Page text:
Roberts said that the reason for the appropriations hike was that it had to include $4.8 million in charges that were deferred last year after medical and other insurance rose well beyond what the city had budgeted. Those costs had to be covered again this year. Roberts said that the appropriations side will drop back down next year. The spending plan covers city services, supplies, and salaries from July 1, 2004 to June 30, 2005. The $72 million figure does not include the approximate $10 million operating budget for the Hoboken Parking Utility, which is kept separately.
While Roberts promised that there would not be layoffs or a tax increase, his opposition fired back by saying that an increase of $12 million in spending is proof that the administration is not controlling its spending.
Roberts defends budget
The good news, said Roberts, is that for the 11th straight year, the municipal portion of the property tax bill should stay stable.
"We're still doing some fine-tuning, but our goal is to bring in a stable tax rate," said Roberts in City Hall Wednesday.
Roberts said one reason taxes didn't go up is that there is more development in Hoboken now to contribute to the tax base. "The value of all real estate in Hoboken has increased during the past decade from $1.7 billion in 1994 to its current value of $2.4 billion," said Roberts. "Hoboken has seen an economic expansion like no other city in New Jersey."
Another money source that prevented taxes from rising were some "one-shot" non-recurring revenues this year. Roberts said Wednesday that the city is currently in negotiations with the Port Authority for a one-time $3 million cash infusion in return for some garage property, and with NJ Transit for a one-time payment of $2.5 million. The exact terms of these deals have not yet been released.
However, in the past, Roberts has been critical of mayors for their reliance and dependence on one-shot revenues.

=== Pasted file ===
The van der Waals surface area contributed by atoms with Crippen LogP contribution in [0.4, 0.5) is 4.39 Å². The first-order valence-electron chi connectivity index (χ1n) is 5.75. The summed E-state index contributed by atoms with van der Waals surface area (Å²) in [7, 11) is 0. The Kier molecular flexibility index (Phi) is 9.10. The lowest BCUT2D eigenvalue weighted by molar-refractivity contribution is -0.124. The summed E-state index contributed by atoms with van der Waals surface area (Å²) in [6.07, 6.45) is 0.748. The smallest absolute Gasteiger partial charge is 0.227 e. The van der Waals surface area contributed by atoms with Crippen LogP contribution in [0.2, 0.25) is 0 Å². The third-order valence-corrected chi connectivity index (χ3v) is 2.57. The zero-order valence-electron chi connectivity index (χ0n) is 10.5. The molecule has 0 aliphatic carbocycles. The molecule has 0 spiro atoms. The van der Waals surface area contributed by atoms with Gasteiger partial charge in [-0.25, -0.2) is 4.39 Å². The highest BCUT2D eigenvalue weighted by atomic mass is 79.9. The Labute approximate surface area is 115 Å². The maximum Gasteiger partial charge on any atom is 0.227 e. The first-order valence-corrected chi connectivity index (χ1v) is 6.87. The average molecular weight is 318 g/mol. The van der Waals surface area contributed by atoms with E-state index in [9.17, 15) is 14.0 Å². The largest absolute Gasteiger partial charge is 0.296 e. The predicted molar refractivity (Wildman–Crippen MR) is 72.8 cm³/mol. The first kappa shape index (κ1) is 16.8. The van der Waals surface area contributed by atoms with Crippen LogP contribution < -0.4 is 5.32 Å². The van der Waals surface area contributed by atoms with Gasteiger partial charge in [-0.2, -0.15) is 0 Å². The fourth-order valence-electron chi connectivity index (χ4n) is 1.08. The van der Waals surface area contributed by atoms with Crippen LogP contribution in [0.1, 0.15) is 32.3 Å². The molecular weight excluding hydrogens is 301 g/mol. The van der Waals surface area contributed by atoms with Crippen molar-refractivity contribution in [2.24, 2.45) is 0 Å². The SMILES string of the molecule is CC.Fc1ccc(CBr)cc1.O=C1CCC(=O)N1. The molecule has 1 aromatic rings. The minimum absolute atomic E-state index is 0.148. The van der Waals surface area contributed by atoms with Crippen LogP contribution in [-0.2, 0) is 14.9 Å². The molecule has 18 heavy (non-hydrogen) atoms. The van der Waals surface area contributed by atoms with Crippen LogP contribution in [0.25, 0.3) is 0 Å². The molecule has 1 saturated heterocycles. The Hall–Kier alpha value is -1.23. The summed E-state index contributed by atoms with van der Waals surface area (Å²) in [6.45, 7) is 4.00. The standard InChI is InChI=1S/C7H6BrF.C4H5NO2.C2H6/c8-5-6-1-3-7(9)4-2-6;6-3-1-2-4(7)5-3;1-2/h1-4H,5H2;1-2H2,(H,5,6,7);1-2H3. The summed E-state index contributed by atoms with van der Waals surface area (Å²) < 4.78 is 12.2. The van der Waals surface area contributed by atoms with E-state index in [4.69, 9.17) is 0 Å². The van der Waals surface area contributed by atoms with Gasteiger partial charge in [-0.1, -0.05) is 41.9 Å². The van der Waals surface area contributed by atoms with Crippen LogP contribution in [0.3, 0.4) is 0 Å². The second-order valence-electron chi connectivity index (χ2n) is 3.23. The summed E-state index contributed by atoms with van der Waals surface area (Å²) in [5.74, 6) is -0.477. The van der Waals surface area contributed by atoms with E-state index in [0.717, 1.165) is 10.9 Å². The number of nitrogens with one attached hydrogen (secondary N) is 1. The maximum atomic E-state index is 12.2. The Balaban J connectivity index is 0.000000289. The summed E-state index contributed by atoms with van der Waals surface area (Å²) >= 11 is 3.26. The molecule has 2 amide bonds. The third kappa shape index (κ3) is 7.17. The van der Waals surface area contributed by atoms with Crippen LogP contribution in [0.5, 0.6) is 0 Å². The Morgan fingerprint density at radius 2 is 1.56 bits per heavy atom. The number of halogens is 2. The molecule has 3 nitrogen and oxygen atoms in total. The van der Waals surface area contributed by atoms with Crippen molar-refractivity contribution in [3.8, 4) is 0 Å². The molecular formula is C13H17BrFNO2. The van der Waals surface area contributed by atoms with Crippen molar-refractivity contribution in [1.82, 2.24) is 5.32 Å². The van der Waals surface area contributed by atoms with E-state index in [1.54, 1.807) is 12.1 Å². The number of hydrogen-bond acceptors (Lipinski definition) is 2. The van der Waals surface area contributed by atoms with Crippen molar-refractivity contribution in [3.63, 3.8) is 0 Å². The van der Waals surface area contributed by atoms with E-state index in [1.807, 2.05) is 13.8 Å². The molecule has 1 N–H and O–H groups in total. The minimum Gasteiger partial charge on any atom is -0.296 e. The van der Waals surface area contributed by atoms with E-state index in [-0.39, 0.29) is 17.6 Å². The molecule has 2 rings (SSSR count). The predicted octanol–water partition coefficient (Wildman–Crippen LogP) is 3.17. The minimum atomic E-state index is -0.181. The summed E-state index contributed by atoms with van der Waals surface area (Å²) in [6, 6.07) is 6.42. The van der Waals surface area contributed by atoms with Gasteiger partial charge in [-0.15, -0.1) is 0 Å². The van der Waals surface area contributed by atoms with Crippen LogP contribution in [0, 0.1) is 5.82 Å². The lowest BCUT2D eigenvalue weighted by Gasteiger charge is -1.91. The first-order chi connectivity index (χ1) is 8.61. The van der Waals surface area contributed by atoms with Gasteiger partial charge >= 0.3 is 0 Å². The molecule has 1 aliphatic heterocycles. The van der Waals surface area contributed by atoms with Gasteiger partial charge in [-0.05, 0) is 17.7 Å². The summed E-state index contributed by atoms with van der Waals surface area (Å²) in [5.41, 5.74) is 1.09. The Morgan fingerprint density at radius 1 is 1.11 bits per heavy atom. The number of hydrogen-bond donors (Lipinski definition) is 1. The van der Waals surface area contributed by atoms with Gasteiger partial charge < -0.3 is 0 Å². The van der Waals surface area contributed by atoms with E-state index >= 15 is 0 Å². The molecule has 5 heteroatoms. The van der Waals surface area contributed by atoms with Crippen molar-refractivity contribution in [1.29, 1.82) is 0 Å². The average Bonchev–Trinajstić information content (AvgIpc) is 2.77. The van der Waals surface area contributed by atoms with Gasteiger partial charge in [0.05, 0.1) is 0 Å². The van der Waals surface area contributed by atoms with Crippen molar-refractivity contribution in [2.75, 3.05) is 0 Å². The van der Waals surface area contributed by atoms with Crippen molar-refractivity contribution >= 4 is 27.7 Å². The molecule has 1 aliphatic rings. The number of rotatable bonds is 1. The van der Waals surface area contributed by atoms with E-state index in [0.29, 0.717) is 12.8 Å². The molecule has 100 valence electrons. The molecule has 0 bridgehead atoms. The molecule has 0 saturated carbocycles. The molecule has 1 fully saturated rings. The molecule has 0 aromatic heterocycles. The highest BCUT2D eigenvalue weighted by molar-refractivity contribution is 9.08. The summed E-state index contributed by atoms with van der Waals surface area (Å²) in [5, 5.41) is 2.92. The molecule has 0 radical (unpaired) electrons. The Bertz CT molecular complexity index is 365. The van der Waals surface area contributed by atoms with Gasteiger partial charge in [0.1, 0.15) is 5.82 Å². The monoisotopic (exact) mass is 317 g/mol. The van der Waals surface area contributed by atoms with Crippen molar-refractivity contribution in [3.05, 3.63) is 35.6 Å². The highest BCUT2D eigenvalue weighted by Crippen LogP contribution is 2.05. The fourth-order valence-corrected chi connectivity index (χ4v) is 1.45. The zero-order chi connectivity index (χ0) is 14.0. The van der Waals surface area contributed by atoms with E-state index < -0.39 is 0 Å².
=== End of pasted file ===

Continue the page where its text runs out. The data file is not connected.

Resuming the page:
"For the past three administrations, at one point or another, it has been necessary to use one-time revenues to balance the budget," said Roberts. "It's not an ideal situation, but this year, we have a large number of one-time costs, and to balance those out we will be using [these non-recurring] revenues."
The overspending issue
Another thing that this budget begins to flesh out is how much the city overspent its budget last year. From the moment that last year's $59.9 million budget was introduced, the critics of the mayor said that budget wasn't even close to being an accurate representation of how much the city was spending. It turned out they were right. For the past decade, underbudgeting has been common in Hoboken, forcing the money to be made up later.
Some complain that it's a tool that can be used to maintain a stable tax rate while increasing spending.
In September of 2002, the city suspended then-CFO George DeStefano, who is the brother-in-law of former Mayor Anthony Russo, for allegedly failing "to adequately monitor the city budget" which allegedly led to over-expenditures of $5.4 million in 1999, $1.1 million in 2000, and $2.1 million in 2001, for a total of over $8 million in the three-year period, according to a state report.
DeStefano said that the Roberts administration was looking for a scapegoat and that he was an easy target. He has hired a lawyer and is currently going through the legal process.
Now, the same thing has happened two years in a row with the Roberts administration. Last year, the administration didn't budget for an increase in group health insurance, even though they overspent it in 2002 and there have 20 percent increases in costs over the past several years throughout the state.